Pohamba Pays Tribute to Church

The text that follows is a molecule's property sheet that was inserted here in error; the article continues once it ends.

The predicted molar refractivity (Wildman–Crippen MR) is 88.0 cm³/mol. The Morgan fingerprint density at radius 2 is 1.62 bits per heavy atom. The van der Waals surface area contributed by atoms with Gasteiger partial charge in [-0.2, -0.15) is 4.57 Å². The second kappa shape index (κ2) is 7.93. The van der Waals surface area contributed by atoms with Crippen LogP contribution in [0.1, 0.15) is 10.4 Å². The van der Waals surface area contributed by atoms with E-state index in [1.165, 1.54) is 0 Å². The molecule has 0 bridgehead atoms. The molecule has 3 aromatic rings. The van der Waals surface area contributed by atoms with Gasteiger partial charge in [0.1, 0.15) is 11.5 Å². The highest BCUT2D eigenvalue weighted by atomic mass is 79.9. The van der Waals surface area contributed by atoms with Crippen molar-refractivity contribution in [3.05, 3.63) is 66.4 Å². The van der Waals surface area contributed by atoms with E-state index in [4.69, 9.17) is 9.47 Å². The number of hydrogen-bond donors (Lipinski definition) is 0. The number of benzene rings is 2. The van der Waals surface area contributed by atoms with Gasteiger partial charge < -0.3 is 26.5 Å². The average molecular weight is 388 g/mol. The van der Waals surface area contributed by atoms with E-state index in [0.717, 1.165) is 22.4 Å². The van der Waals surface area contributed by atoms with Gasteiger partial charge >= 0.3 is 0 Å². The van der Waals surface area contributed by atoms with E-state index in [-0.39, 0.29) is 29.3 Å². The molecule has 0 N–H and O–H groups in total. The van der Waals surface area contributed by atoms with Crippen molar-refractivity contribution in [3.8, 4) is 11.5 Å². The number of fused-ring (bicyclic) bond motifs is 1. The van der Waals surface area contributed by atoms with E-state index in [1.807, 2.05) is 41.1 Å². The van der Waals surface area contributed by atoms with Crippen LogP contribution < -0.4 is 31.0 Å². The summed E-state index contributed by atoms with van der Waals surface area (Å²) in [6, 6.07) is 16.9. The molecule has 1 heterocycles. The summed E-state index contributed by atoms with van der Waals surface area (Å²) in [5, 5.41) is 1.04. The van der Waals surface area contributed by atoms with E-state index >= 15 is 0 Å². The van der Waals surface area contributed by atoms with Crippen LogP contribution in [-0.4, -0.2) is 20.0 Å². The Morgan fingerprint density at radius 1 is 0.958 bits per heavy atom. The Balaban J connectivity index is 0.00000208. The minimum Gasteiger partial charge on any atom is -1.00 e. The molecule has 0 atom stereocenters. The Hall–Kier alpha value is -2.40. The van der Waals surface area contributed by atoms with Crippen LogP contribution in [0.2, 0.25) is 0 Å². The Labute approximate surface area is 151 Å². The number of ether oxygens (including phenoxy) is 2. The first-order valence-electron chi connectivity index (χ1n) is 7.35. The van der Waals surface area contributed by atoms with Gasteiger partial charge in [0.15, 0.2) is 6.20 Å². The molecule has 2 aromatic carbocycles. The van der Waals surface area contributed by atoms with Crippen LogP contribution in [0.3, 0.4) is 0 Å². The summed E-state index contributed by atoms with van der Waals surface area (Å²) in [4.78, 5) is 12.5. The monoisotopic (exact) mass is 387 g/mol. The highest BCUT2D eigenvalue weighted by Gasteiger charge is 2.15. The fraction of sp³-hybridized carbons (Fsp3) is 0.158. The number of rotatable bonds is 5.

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By William J. Mbangula ODIBO – President Hifike-punye Pohamba has paid tribute to the Anglican Church as one of the dependable partners in the fight for peace, democracy, national independence and progress. He was speaking at the ordination of Anglican Bishop Na-thaniel Ndaxuma Nakwatumba on Sunday. While commending the leadership of the Anglican Church for their tremendous contribution to the wellbeing of the Namibian people before and after independence, the Head of State urged other civic organi-sations to redouble their efforts and work harder to assist vulnerable citizens. They should march together with the Government towards a brighter future, which should be free from poverty, unemployment, the HIV/AIDS pandemic and other social evils. “The history of war for national liberation waged by the Namibian people against the South African occupation regime, and indeed the short history of Namibia as a sovereign independent country, cannot be told without recognizing the tremendous contribution and support that the Anglican Church and other churches such as the Lutheran and Catholic churches rendered to the liberation movement, Swapo, then and now as the ruling party,” said Pohamba. The President noted that the church has played a crucial role in the struggle for freedom and it continues to be an important spiritual and social partner in the process of social and economic development in order to improve the living standards of the people. “The Anglican Church in Namibia was one of the first local churches to rally behind and actively support Namibia’s cause for freedom. Under the fearless leadership of Reverend Michael Scott, the church facilitated the preparation of petitions which were delivered at the United Nations by the Herero Chief Hosea Kutako and other leaders of the liberation movement.” The President further paid tribute to Anglican Church Reverend Theofilus Hamutumbangela who courageously confronted the colonial apartheid regime of South Africa, which was dispossessing contract labourers of their meagre possessions at the checkpoint at Onamutoni. “In the same vein, church leaders such as Bishop Collin Winter, Bishop Richard Wood, Vicar General Ed Morrow and Reverend Phillip Shilongo, all of the Anglican Church, as well as Bishop Leonard Auala of ELCIN stood firm in denouncing the oppression of our people by the apartheid regime.” He narrated the ordeal of the Anglican Church and other churches as a brutal onslaught. Particularly targeted, he said, was the Anglican Church’s buildings at Oshandi and Epinga, which were destroyed. Leaders of the Anglican Church were subjected to constant wanton arrests, imprisonment, torture, harassment and deportations. The late Reverend Olavi Nailenge lost his life in a car accident stage-managed by the apartheid colonial forces. “Now that freedom has been achieved, we must continue with the same dedication to address the evils of poverty, hunger and under-development that continue to stalk our people. We should also continue to encourage and support the pro-active role that the church has played over the years by providing education, health services and spiritual care to our people. Here at St Mary’s Mission at Odibo many current Namibian church, political and business leaders received their primary education.” He cited himself as one of the recipients of the church-funded education when he was attending primary school at the Holy Cross Mission School at Onamunama. “I will always be grateful for that,” the President stressed. He also welcomed the involvement of the civil institutions in the process of development as good for democratic governance. “We believe that the civic culture is conducive to a stable democratic order because it fosters responsive actions from the government vis-ÃÆ’Æ‘Æ‘ÃÆ”šÃ‚ -vis the public and demands of our citizens. It is for this reason that there is hardly any policy of Government in which the role of civil society goes without mention. We believe that development has to be implemented in a bottom-up approach that fosters and promotes active participation of citizens and their organisations including the churches.” As a way to democratise development, the President called upon the churches and other civic organisations to join Government in an effort to speed up the implementation of National Development Plan 11 and Vision 2030. In his view the socio-economic partnership between the Government, the churches and other civic organisations should be strengthened and broadened. Government policies and strategies need the support of all citizens. “Within the context of Vision 2030, the role of civic society is fully recognised. In fact, Vision 2030 incorporates a sub-section dedicated specifically to the civil society and its organisations. This includes the church and its role in the implementation of the vision, accompanied by specific duties and responsibilities,” he explained. Many church leaders witnessed the occasion of ordination from near and far. Amongst them were the Anglican envoy from Cape Town Bishop Bet-hlehem Nopece, Elcin Bishop Thomas Shivute from Oniipa, Elcin Bishop Johannes Sindano from Rundu, Catholic Archbishop Liborius Nashenda and CCN General Secretary Phillip Strydom, from Windhoek. On behalf of the Namibian Government, apart from the Head of State, the occasion was also graced by the presence of the Minister of Defence Charles Namholo, Minister of Safety and Security Peter Tsheehama, the Governor of Ohangwena Usko Nghaamwa, members of parliament, regional and local councillors.